If you're about to take your Taxi and Limousine Commission, also called the TLC physical exam, plan carefully. A high blood pressure reading can restrict or even temporarily cancel your certification to drive. Unfortunately, it's common to find your blood pressure rising in the doctor's office, resulting in a temporarily high reading due to something called white coat syndrome. This is a condition in which your blood pressure goes up when you're in the doctor's office (the name "white coat" comes from the white lab coats often worn by doctors), resulting in an abnormally high reading that isn't representative of what your blood pressure is really like. By planning your schedule well and taking a few extra steps, you can reduce your chances of getting caught in the white-coat web.
White coat syndrome itself doesn't necessarily always result in high blood pressure readings; it results in a rise in blood pressure period. While it's possible that rise will put you in high blood pressure territory, it's also possible that the rise itself won't be bad and you'll still be in a normal range. In other words, your blood pressure could rise, but your regular pressure could be low enough that the rise doesn't make you look like you actually have high blood pressure. However, other factors could combine with the rise due to white coat syndrome. If you run into your doctor's office from the parking lot, are barking at someone on the phone, and are generally not calm, that, in and of itself, could make your blood pressure go up temporarily.
To avoid that combination, leave early for your appointment. Leave enough time for the trip to be rather leisurely. Don't let traffic get to you, and take the elevator when you get to the building, if you have to go to an upper floor. If you do take the stairs or walk a long distance, give yourself several minutes before the appointment to simply sit and relax.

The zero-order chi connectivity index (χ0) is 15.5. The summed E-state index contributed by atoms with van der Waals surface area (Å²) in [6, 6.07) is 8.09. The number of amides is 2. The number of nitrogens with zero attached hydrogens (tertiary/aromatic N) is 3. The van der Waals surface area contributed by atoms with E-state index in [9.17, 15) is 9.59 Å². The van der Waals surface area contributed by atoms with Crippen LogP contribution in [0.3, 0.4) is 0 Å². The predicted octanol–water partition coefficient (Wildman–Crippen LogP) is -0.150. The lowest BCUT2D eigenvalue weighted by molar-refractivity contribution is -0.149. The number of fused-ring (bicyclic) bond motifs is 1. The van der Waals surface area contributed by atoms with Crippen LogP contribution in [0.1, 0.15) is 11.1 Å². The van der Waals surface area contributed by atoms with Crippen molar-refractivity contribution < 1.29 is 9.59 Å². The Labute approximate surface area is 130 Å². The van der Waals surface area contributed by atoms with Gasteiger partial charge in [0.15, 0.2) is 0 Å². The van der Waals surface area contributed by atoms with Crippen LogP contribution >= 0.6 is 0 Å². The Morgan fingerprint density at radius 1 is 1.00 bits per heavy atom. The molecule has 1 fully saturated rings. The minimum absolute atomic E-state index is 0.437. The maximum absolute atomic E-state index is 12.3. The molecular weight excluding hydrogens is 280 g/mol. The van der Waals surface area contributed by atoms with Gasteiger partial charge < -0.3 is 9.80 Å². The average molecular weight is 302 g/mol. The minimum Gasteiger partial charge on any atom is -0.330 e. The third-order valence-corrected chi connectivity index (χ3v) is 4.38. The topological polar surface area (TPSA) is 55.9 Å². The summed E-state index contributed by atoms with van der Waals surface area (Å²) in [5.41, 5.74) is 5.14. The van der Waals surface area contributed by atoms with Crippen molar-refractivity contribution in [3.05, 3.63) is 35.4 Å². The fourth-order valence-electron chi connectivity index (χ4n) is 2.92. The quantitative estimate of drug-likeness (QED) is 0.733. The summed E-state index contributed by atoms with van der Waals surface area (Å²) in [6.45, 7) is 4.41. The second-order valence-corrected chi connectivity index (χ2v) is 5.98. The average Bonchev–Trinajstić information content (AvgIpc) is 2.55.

Meditation can calm you down if you're nervous about your appointment (and nerves can make your pressure go up). So, give breathing and clearing your mind a try before your appointment. Just steady your breathing and remind yourself that this is a routine physical, and then try to just sit quietly and think of as little as possible.
Take Blood Pressure Again or Later
It's typical to have your blood pressure taken at the beginning of the appointment; if you're nervous about a rise in numbers due to white coat syndrome, tell the doctor and ask to have your blood pressure test repeated later in the appointment, or ask to have it taken at the end of the appointment instead of the beginning. At that point, you might be more relaxed since the appointment will be almost over.
If you still end up with a high blood pressure reading, you do need to investigate it, even if you think it's due to white coat syndrome. If you need more guidance on how to handle high blood pressure, or if you still think your high reading is due to white coat syndrome, talk to your doctor and to the doctor who examined you for the TLC physical. They'll be able to help you find the best course of action that will allow you to remain on the road.